Making A Mini Studio

As you've probably noticed, I've been posting a lot of food photos lately. It turns out that if you want a food photo that's nicer than your typical Instagram shot you'll need to put some thought into it. I made one attempt at a food shot by just winging it and the photo was horrible. So I had to put some more thought into it.  

I've been a longtime listener of the This Week In Photo podcast and one of the regular contributors is the very talented food photographer Nicole S. Young, so I bought her book.  Her book is full of great tips and ideas, but also assumes that the reader has a tabletop to work with, I clearly don't. So what I had to do was take her setup ideas and adapt them to the tiny truck.

When selecting the gear to shoot with I had to make several compromises. First off, I still have to be able to get the shot, otherwise this whole process is pointless.

Next up, the gear has to be small enough to store it out of the way. We don't have much storage space and every little bit counts.

And last, it still has to be fairly small when setup. Karen has to be able to cook with the entire thing setup. She needs far more room to work with than I do if we want the food to look and taste great. 

So follow along in the captions as I setup the mini studio. Sometimes I make small changes, but the general idea is the same for each shoot.

This is the space I have to work with. It's dark and the quality of the light is poor so I setup the camera to block out all of the interior light and rely on my flashes.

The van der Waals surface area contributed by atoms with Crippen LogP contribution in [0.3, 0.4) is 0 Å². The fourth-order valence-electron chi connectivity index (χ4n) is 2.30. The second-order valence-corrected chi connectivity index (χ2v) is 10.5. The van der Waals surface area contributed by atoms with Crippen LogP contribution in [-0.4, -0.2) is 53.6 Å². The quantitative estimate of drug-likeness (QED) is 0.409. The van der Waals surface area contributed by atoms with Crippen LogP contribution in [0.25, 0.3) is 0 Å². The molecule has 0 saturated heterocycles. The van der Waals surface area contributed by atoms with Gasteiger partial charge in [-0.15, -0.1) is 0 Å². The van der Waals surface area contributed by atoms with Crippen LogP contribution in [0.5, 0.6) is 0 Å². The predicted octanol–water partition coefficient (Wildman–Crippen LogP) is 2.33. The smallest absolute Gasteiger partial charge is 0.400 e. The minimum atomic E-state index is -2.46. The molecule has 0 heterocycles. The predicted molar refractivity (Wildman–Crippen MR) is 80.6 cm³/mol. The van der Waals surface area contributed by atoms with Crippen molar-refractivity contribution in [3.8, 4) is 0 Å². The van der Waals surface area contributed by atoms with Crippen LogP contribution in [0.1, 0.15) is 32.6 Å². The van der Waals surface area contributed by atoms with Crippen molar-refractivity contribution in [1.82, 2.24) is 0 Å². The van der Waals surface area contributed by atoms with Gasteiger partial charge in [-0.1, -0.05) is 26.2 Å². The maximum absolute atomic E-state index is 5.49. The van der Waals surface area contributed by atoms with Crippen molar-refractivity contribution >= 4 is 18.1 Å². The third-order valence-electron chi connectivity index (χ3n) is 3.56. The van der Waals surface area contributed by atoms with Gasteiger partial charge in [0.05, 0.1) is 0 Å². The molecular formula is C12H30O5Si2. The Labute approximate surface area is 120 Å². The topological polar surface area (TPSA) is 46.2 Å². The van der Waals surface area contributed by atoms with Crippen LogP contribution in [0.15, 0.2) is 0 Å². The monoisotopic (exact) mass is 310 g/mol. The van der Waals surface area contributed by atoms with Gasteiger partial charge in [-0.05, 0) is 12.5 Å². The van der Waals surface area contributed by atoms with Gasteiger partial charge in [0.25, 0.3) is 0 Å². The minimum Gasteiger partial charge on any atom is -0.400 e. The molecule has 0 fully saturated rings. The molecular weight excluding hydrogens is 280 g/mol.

This is the space I have to work with. It's dark and the quality of the light is poor so I setup the camera to block out all of the interior light and rely on my flashes.

The first thing I do is create my big back light. This light simulates the beautiful indirect sunlight you would normally get from a north facing kitchen or dining room window. I use a LumoPro LP160 flash mounted to a Cactus V5 radio trigger hanging from a tiny GorilaPod that I close into the top of the passenger window. I face the flash to to window and prop this chunk of white foam core art board in there to bounce the light back into the truck.  By setting the flash at its widest zoom setting and bouncing back into the truck I'm making the light source appear bigger and softer.  

The first thing I do is create my big back light. This light simulates the beautiful indirect sunlight you would normally get from a north facing kitchen or dining room window.

I use a LumoPro LP160 flash mounted to a Cactus V5 radio trigger hanging from a tiny GorilaPod that I close into the top of the passenger window. I face the flash to to window and prop this chunk of white foam core art board in there to bounce the light back into the truck. 

By setting the flash at its widest zoom setting and bouncing back into the truck I'm making the light source appear bigger and softer.  

I picked up this folding 5-in-1 reflector/diffuser on sale for $44 last summer. I wedge it between the seat and door. The light from the flash bounces around between it and the foam core board. As you can see, it creates a giant soft back light using nearly no space in the truck.  If I had the room to setup reflectors around the food then this one light would be enough. But since my space is so small I need to add another light.  

I picked up this folding 5-in-1 reflector/diffuser on sale for $44 last summer. I wedge it between the seat and door. The light from the flash bounces around between it and the foam core board. As you can see, it creates a giant soft back light using nearly no space in the truck.